Walking across the campus of a big Midwestern university, I hear drumming. The drumline from the school’s marching band is practicing outdoors, with a very loud metronome. Big speakers blast out the regular electric beats — quite a lot louder than twenty drummers drumming. These beats sound like gunshots.
The music is intricate with a lot of syncopation, and these kids fit it all in, around the clicks. This kind of practicing is not so unusual in college and high school bands. Technology has allowed Maelzel‘s metronome to roar.
Previously, I’ve been aware of string quartets that practiced with amplified metronomes, souped-up clickers loud enough to be heard in a full-volume rehearsal. Old metronomes required quieter playing.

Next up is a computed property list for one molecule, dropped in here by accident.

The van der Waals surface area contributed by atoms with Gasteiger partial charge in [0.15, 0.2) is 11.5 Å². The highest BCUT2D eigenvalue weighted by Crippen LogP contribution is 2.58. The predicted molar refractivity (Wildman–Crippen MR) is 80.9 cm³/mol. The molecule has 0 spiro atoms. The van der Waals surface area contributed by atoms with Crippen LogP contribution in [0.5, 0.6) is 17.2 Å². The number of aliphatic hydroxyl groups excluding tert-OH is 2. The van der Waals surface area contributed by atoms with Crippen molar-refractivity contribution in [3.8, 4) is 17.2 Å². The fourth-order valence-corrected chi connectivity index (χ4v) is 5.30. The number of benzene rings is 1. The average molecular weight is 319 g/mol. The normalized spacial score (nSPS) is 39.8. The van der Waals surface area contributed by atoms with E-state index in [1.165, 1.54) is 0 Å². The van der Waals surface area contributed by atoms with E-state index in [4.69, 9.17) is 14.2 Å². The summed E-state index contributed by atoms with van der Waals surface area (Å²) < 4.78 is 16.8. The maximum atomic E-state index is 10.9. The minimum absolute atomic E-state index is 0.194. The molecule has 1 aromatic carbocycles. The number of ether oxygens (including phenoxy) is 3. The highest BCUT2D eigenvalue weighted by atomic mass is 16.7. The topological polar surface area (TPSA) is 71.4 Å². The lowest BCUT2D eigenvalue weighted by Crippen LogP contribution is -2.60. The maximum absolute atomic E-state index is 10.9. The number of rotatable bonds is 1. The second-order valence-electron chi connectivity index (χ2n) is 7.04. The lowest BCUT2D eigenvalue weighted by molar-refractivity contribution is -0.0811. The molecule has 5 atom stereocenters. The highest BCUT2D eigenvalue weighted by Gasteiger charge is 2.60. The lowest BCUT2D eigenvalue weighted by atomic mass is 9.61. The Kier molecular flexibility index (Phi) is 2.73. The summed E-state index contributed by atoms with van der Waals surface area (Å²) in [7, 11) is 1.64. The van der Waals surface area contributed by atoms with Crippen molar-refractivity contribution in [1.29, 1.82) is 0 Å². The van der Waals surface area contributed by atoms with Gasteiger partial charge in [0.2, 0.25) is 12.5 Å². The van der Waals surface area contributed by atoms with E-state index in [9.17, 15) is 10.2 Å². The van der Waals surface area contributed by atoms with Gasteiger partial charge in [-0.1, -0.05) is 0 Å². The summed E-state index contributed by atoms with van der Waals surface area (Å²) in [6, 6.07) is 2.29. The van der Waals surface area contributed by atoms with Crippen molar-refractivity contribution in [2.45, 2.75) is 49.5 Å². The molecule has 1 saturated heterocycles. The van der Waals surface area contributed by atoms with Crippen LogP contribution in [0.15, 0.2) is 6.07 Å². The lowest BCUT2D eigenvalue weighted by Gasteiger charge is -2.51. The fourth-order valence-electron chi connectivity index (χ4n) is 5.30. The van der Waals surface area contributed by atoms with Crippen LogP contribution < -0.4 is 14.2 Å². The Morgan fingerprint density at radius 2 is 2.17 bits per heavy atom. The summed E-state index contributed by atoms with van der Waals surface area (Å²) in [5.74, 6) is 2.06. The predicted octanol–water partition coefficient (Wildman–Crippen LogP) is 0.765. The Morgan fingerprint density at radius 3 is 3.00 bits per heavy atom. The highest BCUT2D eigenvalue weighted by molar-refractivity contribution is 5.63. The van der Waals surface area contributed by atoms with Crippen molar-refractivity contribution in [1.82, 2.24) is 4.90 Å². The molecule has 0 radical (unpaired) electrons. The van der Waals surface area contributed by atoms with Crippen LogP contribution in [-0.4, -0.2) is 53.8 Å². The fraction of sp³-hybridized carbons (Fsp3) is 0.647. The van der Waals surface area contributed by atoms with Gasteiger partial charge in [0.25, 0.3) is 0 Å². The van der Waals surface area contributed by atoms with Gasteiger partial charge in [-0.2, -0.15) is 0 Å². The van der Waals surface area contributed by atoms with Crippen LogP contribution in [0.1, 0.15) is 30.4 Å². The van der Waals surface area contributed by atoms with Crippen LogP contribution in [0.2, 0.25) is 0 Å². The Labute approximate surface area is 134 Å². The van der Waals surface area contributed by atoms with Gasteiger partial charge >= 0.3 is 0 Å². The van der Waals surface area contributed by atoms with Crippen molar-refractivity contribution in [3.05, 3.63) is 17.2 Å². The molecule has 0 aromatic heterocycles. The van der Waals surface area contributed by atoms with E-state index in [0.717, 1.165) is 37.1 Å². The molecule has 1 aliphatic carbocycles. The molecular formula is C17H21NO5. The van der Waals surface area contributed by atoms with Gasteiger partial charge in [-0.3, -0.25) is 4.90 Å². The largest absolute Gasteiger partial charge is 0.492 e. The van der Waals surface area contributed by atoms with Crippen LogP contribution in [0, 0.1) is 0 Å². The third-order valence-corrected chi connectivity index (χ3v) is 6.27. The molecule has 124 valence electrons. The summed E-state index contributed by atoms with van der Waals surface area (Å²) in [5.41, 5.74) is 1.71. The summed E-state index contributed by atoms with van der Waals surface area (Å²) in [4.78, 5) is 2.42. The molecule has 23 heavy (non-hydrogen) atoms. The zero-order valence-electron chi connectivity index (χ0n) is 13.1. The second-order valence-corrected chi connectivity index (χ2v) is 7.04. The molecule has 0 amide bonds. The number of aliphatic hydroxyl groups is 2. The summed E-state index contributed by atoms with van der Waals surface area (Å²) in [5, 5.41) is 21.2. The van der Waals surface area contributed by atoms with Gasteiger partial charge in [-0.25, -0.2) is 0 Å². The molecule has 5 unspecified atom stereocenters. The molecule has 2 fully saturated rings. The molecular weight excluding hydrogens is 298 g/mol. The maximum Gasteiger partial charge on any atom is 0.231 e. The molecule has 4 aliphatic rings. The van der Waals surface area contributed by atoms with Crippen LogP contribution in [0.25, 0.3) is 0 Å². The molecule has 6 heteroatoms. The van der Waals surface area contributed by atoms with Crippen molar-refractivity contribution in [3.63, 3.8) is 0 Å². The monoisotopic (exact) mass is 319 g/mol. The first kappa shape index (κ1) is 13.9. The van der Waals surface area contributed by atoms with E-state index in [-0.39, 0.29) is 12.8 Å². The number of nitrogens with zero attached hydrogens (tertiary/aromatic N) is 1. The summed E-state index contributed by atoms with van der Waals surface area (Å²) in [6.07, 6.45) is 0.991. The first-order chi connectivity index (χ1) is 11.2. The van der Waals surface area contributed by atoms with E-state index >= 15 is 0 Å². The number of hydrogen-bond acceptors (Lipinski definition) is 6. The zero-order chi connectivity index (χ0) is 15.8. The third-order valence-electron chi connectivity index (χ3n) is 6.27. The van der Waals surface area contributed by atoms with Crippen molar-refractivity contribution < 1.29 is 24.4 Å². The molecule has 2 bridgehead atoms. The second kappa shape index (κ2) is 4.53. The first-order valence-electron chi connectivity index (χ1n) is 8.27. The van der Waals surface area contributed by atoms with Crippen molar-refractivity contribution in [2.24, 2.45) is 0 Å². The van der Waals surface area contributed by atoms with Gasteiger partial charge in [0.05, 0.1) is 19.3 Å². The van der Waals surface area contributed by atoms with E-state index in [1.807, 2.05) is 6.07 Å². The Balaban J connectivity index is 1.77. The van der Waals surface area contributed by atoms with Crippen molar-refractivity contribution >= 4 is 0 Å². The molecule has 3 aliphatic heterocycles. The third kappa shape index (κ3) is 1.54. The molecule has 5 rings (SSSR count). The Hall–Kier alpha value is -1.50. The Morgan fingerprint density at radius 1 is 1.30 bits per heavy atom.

I don’t believe we know just when musicians started to play through whole passages, or whole pieces, with the metronome running. A few, like Arthur Schnabel, lined up the metronome’s ticking with off-beats, or inner parts of beats, in the music being practiced.
In a 1948 essay, Arnold Schoenberg complains of the current style of performing “suppressing all … unnotated changes of tempo.” He writes: “Almost everywhere in Europe music is played in a stiff, inflexible metre — not in a tempo, i.e. according to a yardstick of freely measured quantities.”
Do we turn ourselves into machines: running on a treadmill at the gym, our hands gripping a game-controller, or practicing over and over with a metronome?